Totally Worth It: Replace your Store-Bought Herbs with Homegrown

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Rosemary

It all started with an oregano plant.

Just a simple oregano plant in a small container on my patio. After it grew to a decent size, I figured I should actually do something with it aside from watering and staring at it. I knew that to dry herbs you typically leave them out for weeks on end, and I didn’t really have the time or space for that. I found some information on a quick oven-drying technique, and I was off to the races.

Then I actually used some of the dried oregano in cooking – holy smokes is this what oregano is actually supposed to taste like?? Like most people I just used the McCormick stuff I got at the supermarket in recipes. After using the homegrown, I could never go back…

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Now for Something Different: Minimalism

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Still sneaking a plant in here

I’ve always been someone that loves throwing things out.

It just always seemed that the more things I owned, the less meaning each individual thing had. When that whole KonMari decluttering method blew up a couple years ago, I was pretty peeved someone was making millions off an idea that seemed intrinsic to me. I know some people buy things to meet an emotional need, but I think I’m more likely to get rid of things if I’m trying to de-stress or work through something.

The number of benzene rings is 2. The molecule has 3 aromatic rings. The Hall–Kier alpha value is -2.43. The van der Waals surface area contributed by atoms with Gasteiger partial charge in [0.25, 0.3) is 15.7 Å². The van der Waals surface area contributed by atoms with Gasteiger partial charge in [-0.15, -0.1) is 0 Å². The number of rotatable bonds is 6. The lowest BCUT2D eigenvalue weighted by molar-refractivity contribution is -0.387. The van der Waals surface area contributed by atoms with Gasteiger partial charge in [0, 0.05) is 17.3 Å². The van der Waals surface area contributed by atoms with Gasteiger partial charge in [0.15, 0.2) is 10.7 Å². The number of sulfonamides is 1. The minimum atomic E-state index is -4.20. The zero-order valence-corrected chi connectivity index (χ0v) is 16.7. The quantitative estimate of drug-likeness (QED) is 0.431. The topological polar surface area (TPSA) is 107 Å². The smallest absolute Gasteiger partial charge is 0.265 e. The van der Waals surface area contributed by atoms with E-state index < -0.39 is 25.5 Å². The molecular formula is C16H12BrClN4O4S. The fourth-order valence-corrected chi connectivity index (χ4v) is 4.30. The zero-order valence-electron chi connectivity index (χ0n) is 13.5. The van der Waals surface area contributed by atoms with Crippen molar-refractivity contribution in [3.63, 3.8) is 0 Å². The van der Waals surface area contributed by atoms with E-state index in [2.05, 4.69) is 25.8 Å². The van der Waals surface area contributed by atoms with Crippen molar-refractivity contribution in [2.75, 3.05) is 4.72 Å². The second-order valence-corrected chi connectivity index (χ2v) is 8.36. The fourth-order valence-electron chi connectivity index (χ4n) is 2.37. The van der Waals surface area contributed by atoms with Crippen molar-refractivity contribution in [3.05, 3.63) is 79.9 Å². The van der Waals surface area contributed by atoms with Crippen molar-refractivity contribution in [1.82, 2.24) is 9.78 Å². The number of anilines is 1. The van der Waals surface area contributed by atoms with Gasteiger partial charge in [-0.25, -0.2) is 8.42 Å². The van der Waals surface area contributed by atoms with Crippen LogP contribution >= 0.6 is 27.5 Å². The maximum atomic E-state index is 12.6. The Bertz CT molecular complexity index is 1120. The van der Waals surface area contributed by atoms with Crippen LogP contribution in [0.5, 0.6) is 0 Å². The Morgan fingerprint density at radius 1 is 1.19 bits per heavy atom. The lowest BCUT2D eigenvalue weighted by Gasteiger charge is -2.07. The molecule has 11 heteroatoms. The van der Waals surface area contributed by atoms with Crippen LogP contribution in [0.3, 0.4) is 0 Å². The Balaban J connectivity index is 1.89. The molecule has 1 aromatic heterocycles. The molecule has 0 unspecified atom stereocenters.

So how do I end up with so many things I’m willing to part with? Er, poor money management & too many cute ‘trendy’ things for sale are the biggest reasons that spring to mind. Also, there totally is some Pavlovian response to getting free crap – ‘Congratulations you get a free tote bag with your purchase!’ ‘Woohoo I’m totally getting one over on these suckers cos its freeee.’

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Community Gardens – Urban Agriculture in Suburbia

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Community Garden in Warren, New Jersey

What exactly is a community garden? If you’re reading a site called Plant Lady you probably already know, but in short it’s an area of land made available to the public to grow food for home use (i.e. not commercial production). Different rules and policies vary among them, but typically they require a nominal fee to join and a certain amount of volunteer hours towards the upkeep of the property. Some have sections devoted to growing food for local food banks – which is an awesome way to donate food that isn’t the reject canned goods from your cupboards!

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Field Trip: Desert Garden at The Huntington

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A variety of Aloe plants

On a trip to California I got to visit of the best botanical gardens I’ve been to – The Huntington, in Pasadena. The Huntington itself is a massive cultural, art museum & education center, but clearly I only cared about the gardens. They have over a dozen different ‘themed’ gardens, but this Northeastern-er was most blown away by the Desert Garden. Its one of the largest succulent and desert plant gardens in the world. Beautiful but also look like underwater sea monsters at the same time, no?

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